Monday, February 12, 2024

The Best Day

When my boys were young we took a trip to Dayton’s Bluff, a natural geological feature that overlooks the Mississippi River near downtown Saint Paul, Minnesota. The bluffs were well known, even before the white man, as there are numerous Indian burial mounds on the plateau above the bluffs. There was large cave there that used by the Native Americans for gatherings and ceremonies. The explorer Jonathan Carver “discovered” and named it in 1766. In the nineteen-twenties bootleggers used the cave to store their goods. In recent times, most of the cave has been destroyed to make room for a railroad, but the bluffs were still dangerous,  midnight drinking parties by reckless youths could prove fatal, you could fall or suffocate in the cave. It was into this locus I brought my pre-teen sons. Child endangerment? Perhaps. We had a good talk beforehand about the dangers this place possessed and they were duly impressed. We had a good time clambering up and down the cliffs.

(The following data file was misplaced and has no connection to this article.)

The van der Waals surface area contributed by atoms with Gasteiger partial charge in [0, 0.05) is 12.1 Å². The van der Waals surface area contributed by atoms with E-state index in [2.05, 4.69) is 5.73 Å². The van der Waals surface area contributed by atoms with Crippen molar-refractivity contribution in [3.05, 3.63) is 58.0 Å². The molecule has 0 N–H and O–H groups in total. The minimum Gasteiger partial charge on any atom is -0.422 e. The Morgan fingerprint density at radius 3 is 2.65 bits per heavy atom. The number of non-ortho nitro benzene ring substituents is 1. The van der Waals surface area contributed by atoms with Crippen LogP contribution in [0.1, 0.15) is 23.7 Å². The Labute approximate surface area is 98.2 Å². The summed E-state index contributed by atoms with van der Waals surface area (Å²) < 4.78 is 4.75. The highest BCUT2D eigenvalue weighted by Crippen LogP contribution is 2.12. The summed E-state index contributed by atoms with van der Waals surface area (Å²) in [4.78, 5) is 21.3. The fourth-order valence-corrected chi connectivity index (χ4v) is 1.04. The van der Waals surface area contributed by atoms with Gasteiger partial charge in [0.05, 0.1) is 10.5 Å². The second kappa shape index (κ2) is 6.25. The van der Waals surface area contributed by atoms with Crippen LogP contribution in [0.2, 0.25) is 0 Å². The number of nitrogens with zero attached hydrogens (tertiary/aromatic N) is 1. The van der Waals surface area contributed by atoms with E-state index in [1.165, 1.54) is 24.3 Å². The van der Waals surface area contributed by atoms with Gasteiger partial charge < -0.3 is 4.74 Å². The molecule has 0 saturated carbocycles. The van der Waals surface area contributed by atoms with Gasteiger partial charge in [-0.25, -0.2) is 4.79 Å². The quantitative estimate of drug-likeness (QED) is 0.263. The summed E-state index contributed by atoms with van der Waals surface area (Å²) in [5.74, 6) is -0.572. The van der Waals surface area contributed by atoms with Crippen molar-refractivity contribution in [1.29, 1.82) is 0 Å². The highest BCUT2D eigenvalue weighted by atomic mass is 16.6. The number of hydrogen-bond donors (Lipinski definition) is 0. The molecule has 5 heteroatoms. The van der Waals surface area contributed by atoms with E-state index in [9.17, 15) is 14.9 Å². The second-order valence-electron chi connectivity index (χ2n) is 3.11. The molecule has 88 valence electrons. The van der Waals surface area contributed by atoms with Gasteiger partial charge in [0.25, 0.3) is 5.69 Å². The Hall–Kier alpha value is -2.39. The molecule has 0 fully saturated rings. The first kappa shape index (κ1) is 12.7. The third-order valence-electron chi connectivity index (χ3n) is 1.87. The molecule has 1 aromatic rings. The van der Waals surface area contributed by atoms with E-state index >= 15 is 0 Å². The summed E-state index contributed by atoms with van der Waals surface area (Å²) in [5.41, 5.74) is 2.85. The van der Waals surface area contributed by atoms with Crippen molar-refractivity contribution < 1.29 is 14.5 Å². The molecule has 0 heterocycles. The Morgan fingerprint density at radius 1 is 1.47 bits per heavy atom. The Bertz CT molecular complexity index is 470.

We lived on a sand plain, so any elevation was a novelty to the boys, and the bluffs supplied that. There were plenty of places to climb, and the soft sandstone was festooned with carvings:
Chuck, the youngest, was enthralled:
For Seth, the oldest, this was the start of a long fascination of climbing. He later became adept at mountaineering and parlayed his skill into many trips to the North Shore, the Rocky Mountains, New Zealand and Antarctica:
As I look at these images I wonder what kind of parent I've been. I managed not to have killed them but I did put them in harms way that day. But kids have to be exposed to the natural world sometime, even if it can be dangerous it has to be better than just living a life of computer games and TV.
It was the best day ever.

By Professor Batty


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